Pax is just a word.
How to make it real for all
On this brave new world?
A small colony arrives on an earth-like planet to begin the grand experiment of living according to principles of inclusion and peace. Right off, there are almost unsurmountable difficulties, and if peace is a principle of life, so, evidently, are conflict and war. The planet they strive to make their home is older than Earth; the flora and fauna have evolved superior survival mechanisms, including sentience in several species.
Six generations of difficulties and accomplishments are recorded by a narrator of that generation, the sole surviving biologist, who describes the losses they endured, their privations, and the compromise they must make to survive. Ultimately, there are four main crises: can they coexist symbiotically with the dominant species of plants? Can each generation overcome their human inclinations to abuse of power? Can their society include other sentient species? And finally, can they contact another species that previously established an advanced civilization?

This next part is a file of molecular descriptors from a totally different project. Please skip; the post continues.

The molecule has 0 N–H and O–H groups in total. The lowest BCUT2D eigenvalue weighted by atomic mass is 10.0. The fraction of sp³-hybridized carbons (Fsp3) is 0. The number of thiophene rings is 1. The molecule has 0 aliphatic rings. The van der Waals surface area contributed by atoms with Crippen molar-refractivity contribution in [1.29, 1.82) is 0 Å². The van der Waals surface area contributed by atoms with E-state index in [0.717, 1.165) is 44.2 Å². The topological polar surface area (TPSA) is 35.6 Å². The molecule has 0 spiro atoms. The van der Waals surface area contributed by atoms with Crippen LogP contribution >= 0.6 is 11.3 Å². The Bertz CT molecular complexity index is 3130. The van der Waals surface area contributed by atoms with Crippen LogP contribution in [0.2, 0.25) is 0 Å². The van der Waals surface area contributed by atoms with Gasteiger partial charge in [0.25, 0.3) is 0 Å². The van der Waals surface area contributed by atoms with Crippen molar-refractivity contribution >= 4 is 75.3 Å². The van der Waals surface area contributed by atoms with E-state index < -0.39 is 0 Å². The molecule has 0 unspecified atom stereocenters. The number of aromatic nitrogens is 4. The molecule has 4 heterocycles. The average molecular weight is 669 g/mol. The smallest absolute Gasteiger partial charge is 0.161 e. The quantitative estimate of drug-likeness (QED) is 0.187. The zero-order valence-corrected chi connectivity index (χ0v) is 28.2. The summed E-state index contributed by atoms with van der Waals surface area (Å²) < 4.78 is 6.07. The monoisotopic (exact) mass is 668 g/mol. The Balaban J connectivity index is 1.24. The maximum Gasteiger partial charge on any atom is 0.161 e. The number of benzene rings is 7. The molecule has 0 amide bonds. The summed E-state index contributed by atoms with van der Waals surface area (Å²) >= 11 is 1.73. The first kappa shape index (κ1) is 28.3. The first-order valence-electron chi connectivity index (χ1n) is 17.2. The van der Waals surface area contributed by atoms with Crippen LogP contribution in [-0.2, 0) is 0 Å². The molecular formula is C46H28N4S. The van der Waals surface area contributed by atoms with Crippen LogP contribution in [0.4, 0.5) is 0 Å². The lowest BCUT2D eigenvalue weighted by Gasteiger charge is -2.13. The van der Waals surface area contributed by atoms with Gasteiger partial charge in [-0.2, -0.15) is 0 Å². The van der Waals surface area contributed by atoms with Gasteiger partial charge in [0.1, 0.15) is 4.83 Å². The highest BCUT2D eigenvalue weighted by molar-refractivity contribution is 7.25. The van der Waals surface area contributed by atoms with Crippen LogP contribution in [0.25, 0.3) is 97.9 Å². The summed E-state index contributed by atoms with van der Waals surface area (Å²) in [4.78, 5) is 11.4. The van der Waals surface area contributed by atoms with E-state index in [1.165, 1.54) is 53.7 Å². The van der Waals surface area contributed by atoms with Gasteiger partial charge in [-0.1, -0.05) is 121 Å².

I became so engrossed in each narrator’s life and goals that I wanted more time with each one, even as I was eager to discover what happened thirty years later. Some of the speculative sciences, biological and social, are very well-presented; Burke clearly did her homework. My absolute favorite part is when the bamboo is frantically coordinating other plants to synthesize needed chemicals to defend the colony from an attack.
Original, epic, and hopeful, this is forward-thinking SF. ~~! Chris Wozney